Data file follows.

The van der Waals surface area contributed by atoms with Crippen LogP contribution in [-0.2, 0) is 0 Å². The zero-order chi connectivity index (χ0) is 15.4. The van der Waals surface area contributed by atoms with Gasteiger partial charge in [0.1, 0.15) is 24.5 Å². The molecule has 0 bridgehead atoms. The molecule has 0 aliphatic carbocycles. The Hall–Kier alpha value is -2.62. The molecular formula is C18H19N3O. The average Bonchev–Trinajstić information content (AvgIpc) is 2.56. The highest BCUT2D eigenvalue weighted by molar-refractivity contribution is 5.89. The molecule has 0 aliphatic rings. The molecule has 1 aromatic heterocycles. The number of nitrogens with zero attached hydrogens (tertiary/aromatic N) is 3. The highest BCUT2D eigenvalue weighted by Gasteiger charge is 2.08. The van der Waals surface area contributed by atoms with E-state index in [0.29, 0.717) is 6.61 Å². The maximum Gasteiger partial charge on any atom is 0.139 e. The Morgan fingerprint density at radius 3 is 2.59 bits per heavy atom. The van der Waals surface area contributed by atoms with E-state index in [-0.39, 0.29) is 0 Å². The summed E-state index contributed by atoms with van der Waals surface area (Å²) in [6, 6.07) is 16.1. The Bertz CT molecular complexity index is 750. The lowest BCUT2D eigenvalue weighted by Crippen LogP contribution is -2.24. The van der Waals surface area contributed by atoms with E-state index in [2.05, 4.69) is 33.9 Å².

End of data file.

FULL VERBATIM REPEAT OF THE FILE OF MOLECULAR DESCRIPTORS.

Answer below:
The van der Waals surface area contributed by atoms with Crippen LogP contribution in [-0.2, 0) is 0 Å². The zero-order chi connectivity index (χ0) is 15.4. The van der Waals surface area contributed by atoms with Gasteiger partial charge in [0.1, 0.15) is 24.5 Å². The molecule has 0 bridgehead atoms. The molecule has 0 aliphatic carbocycles. The Hall–Kier alpha value is -2.62. The molecular formula is C18H19N3O. The average Bonchev–Trinajstić information content (AvgIpc) is 2.56. The highest BCUT2D eigenvalue weighted by molar-refractivity contribution is 5.89. The molecule has 0 aliphatic rings. The molecule has 1 aromatic heterocycles. The number of nitrogens with zero attached hydrogens (tertiary/aromatic N) is 3. The highest BCUT2D eigenvalue weighted by Gasteiger charge is 2.08. The van der Waals surface area contributed by atoms with E-state index in [0.29, 0.717) is 6.61 Å². The maximum Gasteiger partial charge on any atom is 0.139 e. The Morgan fingerprint density at radius 3 is 2.59 bits per heavy atom. The van der Waals surface area contributed by atoms with E-state index in [-0.39, 0.29) is 0 Å². The summed E-state index contributed by atoms with van der Waals surface area (Å²) in [6, 6.07) is 16.1. The Bertz CT molecular complexity index is 750. The lowest BCUT2D eigenvalue weighted by Crippen LogP contribution is -2.24. The van der Waals surface area contributed by atoms with E-state index in [2.05, 4.69) is 33.9 Å².